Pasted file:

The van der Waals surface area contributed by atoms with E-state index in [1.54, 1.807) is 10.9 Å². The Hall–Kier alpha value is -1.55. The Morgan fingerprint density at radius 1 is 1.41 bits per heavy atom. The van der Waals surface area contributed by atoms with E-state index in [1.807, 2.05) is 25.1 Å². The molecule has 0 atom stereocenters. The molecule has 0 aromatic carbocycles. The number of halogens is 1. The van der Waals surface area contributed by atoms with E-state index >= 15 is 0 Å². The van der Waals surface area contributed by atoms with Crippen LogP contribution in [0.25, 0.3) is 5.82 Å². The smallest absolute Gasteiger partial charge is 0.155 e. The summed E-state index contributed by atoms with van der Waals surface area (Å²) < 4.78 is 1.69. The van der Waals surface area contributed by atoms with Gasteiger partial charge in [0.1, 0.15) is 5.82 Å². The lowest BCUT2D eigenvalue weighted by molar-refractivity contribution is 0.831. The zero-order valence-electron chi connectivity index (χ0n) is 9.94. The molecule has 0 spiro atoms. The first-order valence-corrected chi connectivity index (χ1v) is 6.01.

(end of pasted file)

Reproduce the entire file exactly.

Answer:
The van der Waals surface area contributed by atoms with E-state index in [1.54, 1.807) is 10.9 Å². The Hall–Kier alpha value is -1.55. The Morgan fingerprint density at radius 1 is 1.41 bits per heavy atom. The van der Waals surface area contributed by atoms with E-state index in [1.807, 2.05) is 25.1 Å². The molecule has 0 atom stereocenters. The molecule has 0 aromatic carbocycles. The number of halogens is 1. The van der Waals surface area contributed by atoms with E-state index >= 15 is 0 Å². The van der Waals surface area contributed by atoms with Crippen LogP contribution in [0.25, 0.3) is 5.82 Å². The smallest absolute Gasteiger partial charge is 0.155 e. The summed E-state index contributed by atoms with van der Waals surface area (Å²) < 4.78 is 1.69. The van der Waals surface area contributed by atoms with Gasteiger partial charge in [0.1, 0.15) is 5.82 Å². The lowest BCUT2D eigenvalue weighted by molar-refractivity contribution is 0.831. The zero-order valence-electron chi connectivity index (χ0n) is 9.94. The molecule has 0 spiro atoms. The first-order valence-corrected chi connectivity index (χ1v) is 6.01.